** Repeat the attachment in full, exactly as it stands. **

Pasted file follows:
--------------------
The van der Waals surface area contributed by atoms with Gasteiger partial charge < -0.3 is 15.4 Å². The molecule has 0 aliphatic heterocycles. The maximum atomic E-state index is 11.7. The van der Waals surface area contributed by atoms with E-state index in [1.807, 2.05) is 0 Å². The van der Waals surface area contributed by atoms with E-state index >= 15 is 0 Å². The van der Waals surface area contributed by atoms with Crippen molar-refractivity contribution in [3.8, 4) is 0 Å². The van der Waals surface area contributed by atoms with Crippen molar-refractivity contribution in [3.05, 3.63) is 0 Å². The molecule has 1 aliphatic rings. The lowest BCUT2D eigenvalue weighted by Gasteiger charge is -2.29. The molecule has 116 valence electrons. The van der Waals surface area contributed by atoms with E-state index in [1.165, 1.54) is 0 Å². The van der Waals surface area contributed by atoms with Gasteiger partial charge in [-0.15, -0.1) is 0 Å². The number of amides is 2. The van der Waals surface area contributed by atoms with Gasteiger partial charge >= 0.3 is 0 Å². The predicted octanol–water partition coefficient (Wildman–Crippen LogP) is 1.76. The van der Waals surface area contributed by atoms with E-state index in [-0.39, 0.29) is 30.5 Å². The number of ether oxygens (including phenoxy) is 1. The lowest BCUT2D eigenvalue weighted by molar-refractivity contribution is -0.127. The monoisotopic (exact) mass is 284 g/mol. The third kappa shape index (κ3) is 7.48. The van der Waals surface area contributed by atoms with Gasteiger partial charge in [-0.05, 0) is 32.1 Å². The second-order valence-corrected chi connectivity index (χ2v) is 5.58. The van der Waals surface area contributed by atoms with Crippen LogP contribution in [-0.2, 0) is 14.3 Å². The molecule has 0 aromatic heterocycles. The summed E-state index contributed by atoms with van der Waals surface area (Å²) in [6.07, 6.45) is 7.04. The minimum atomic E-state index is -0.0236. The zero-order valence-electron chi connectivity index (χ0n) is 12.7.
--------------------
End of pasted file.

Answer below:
The van der Waals surface area contributed by atoms with Gasteiger partial charge < -0.3 is 15.4 Å². The molecule has 0 aliphatic heterocycles. The maximum atomic E-state index is 11.7. The van der Waals surface area contributed by atoms with E-state index in [1.807, 2.05) is 0 Å². The van der Waals surface area contributed by atoms with E-state index >= 15 is 0 Å². The van der Waals surface area contributed by atoms with Crippen molar-refractivity contribution in [3.8, 4) is 0 Å². The van der Waals surface area contributed by atoms with Crippen molar-refractivity contribution in [3.05, 3.63) is 0 Å². The molecule has 1 aliphatic rings. The lowest BCUT2D eigenvalue weighted by Gasteiger charge is -2.29. The molecule has 116 valence electrons. The van der Waals surface area contributed by atoms with E-state index in [1.165, 1.54) is 0 Å². The van der Waals surface area contributed by atoms with Gasteiger partial charge in [-0.15, -0.1) is 0 Å². The number of amides is 2. The van der Waals surface area contributed by atoms with Gasteiger partial charge >= 0.3 is 0 Å². The predicted octanol–water partition coefficient (Wildman–Crippen LogP) is 1.76. The van der Waals surface area contributed by atoms with E-state index in [-0.39, 0.29) is 30.5 Å². The number of ether oxygens (including phenoxy) is 1. The lowest BCUT2D eigenvalue weighted by molar-refractivity contribution is -0.127. The monoisotopic (exact) mass is 284 g/mol. The third kappa shape index (κ3) is 7.48. The van der Waals surface area contributed by atoms with Gasteiger partial charge in [-0.05, 0) is 32.1 Å². The second-order valence-corrected chi connectivity index (χ2v) is 5.58. The van der Waals surface area contributed by atoms with Crippen LogP contribution in [-0.2, 0) is 14.3 Å². The molecule has 0 aromatic heterocycles. The summed E-state index contributed by atoms with van der Waals surface area (Å²) in [6.07, 6.45) is 7.04. The minimum atomic E-state index is -0.0236. The zero-order valence-electron chi connectivity index (χ0n) is 12.7.